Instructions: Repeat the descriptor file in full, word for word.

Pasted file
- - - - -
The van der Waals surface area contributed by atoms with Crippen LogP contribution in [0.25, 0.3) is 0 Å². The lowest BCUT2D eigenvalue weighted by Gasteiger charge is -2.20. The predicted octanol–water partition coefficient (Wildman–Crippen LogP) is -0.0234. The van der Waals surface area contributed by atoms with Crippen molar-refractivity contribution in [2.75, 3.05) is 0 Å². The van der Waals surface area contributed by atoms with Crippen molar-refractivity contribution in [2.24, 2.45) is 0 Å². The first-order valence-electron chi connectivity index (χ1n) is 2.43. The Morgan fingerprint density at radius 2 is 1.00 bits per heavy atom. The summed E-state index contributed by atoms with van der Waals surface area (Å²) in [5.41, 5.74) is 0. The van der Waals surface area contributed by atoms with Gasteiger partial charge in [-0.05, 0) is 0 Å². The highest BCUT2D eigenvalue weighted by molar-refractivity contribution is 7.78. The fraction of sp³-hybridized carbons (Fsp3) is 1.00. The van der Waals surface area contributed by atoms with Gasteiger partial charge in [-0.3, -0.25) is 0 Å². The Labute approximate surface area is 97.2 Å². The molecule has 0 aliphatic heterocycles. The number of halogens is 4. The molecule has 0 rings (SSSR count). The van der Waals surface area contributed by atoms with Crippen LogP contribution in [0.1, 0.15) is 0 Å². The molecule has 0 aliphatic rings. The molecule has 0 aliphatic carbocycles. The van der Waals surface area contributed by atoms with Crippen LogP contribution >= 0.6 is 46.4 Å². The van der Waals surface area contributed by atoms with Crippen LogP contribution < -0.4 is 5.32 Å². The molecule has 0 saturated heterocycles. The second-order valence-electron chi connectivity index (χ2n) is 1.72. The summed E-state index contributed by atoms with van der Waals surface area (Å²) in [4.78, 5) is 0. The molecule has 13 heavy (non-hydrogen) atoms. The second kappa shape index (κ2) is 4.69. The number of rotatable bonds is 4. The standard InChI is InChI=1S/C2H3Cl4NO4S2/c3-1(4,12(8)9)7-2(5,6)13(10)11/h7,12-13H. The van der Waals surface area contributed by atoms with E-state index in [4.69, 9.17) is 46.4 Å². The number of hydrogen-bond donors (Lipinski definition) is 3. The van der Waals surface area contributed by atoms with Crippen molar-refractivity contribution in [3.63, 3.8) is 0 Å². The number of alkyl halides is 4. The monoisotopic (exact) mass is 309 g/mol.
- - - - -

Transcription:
The van der Waals surface area contributed by atoms with Crippen LogP contribution in [0.25, 0.3) is 0 Å². The lowest BCUT2D eigenvalue weighted by Gasteiger charge is -2.20. The predicted octanol–water partition coefficient (Wildman–Crippen LogP) is -0.0234. The van der Waals surface area contributed by atoms with Crippen molar-refractivity contribution in [2.75, 3.05) is 0 Å². The van der Waals surface area contributed by atoms with Crippen molar-refractivity contribution in [2.24, 2.45) is 0 Å². The first-order valence-electron chi connectivity index (χ1n) is 2.43. The Morgan fingerprint density at radius 2 is 1.00 bits per heavy atom. The summed E-state index contributed by atoms with van der Waals surface area (Å²) in [5.41, 5.74) is 0. The van der Waals surface area contributed by atoms with Gasteiger partial charge in [-0.05, 0) is 0 Å². The highest BCUT2D eigenvalue weighted by molar-refractivity contribution is 7.78. The fraction of sp³-hybridized carbons (Fsp3) is 1.00. The van der Waals surface area contributed by atoms with Gasteiger partial charge in [-0.3, -0.25) is 0 Å². The Labute approximate surface area is 97.2 Å². The molecule has 0 aliphatic heterocycles. The number of halogens is 4. The molecule has 0 rings (SSSR count). The van der Waals surface area contributed by atoms with Crippen LogP contribution in [0.1, 0.15) is 0 Å². The molecule has 0 aliphatic rings. The molecule has 0 aliphatic carbocycles. The van der Waals surface area contributed by atoms with Crippen LogP contribution >= 0.6 is 46.4 Å². The van der Waals surface area contributed by atoms with Crippen LogP contribution < -0.4 is 5.32 Å². The molecule has 0 saturated heterocycles. The second-order valence-electron chi connectivity index (χ2n) is 1.72. The summed E-state index contributed by atoms with van der Waals surface area (Å²) in [4.78, 5) is 0. The molecule has 13 heavy (non-hydrogen) atoms. The second kappa shape index (κ2) is 4.69. The number of rotatable bonds is 4. The standard InChI is InChI=1S/C2H3Cl4NO4S2/c3-1(4,12(8)9)7-2(5,6)13(10)11/h7,12-13H. The van der Waals surface area contributed by atoms with E-state index in [4.69, 9.17) is 46.4 Å². The number of hydrogen-bond donors (Lipinski definition) is 3. The van der Waals surface area contributed by atoms with Crippen molar-refractivity contribution in [3.63, 3.8) is 0 Å². The number of alkyl halides is 4. The monoisotopic (exact) mass is 309 g/mol.